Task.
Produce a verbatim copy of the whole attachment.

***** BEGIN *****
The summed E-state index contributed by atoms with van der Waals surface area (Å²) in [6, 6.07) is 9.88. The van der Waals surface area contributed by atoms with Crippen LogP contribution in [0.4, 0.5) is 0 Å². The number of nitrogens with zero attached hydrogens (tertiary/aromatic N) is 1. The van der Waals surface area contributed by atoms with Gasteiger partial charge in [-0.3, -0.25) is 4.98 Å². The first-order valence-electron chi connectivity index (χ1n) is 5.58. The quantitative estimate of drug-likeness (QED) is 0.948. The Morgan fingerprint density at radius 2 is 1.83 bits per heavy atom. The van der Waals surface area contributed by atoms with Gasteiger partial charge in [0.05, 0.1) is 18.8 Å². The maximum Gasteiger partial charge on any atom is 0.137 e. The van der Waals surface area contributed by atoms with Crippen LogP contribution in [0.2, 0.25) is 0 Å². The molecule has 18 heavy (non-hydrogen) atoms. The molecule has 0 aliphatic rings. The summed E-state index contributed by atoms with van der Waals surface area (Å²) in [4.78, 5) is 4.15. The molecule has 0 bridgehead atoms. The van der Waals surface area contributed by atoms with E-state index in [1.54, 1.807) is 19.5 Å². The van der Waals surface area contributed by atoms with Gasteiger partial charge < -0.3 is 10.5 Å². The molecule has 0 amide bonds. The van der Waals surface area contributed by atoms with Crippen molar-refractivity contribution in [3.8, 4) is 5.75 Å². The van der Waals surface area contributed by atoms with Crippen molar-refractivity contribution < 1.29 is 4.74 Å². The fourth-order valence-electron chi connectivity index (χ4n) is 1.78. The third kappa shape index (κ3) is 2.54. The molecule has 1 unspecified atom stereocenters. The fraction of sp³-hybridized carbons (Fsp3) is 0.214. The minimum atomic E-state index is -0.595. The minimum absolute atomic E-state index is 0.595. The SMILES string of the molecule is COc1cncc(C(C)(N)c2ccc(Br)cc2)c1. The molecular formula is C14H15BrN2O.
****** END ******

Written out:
The summed E-state index contributed by atoms with van der Waals surface area (Å²) in [6, 6.07) is 9.88. The van der Waals surface area contributed by atoms with Crippen LogP contribution in [0.4, 0.5) is 0 Å². The number of nitrogens with zero attached hydrogens (tertiary/aromatic N) is 1. The van der Waals surface area contributed by atoms with Gasteiger partial charge in [-0.3, -0.25) is 4.98 Å². The first-order valence-electron chi connectivity index (χ1n) is 5.58. The quantitative estimate of drug-likeness (QED) is 0.948. The Morgan fingerprint density at radius 2 is 1.83 bits per heavy atom. The van der Waals surface area contributed by atoms with Gasteiger partial charge in [0.05, 0.1) is 18.8 Å². The maximum Gasteiger partial charge on any atom is 0.137 e. The van der Waals surface area contributed by atoms with Crippen LogP contribution in [0.2, 0.25) is 0 Å². The molecule has 18 heavy (non-hydrogen) atoms. The molecule has 0 aliphatic rings. The summed E-state index contributed by atoms with van der Waals surface area (Å²) in [4.78, 5) is 4.15. The molecule has 0 bridgehead atoms. The van der Waals surface area contributed by atoms with E-state index in [1.54, 1.807) is 19.5 Å². The van der Waals surface area contributed by atoms with Gasteiger partial charge < -0.3 is 10.5 Å². The molecule has 0 amide bonds. The van der Waals surface area contributed by atoms with Crippen molar-refractivity contribution in [3.8, 4) is 5.75 Å². The van der Waals surface area contributed by atoms with Crippen molar-refractivity contribution < 1.29 is 4.74 Å². The fourth-order valence-electron chi connectivity index (χ4n) is 1.78. The third kappa shape index (κ3) is 2.54. The molecule has 1 unspecified atom stereocenters. The fraction of sp³-hybridized carbons (Fsp3) is 0.214. The minimum atomic E-state index is -0.595. The minimum absolute atomic E-state index is 0.595. The SMILES string of the molecule is COc1cncc(C(C)(N)c2ccc(Br)cc2)c1. The molecular formula is C14H15BrN2O.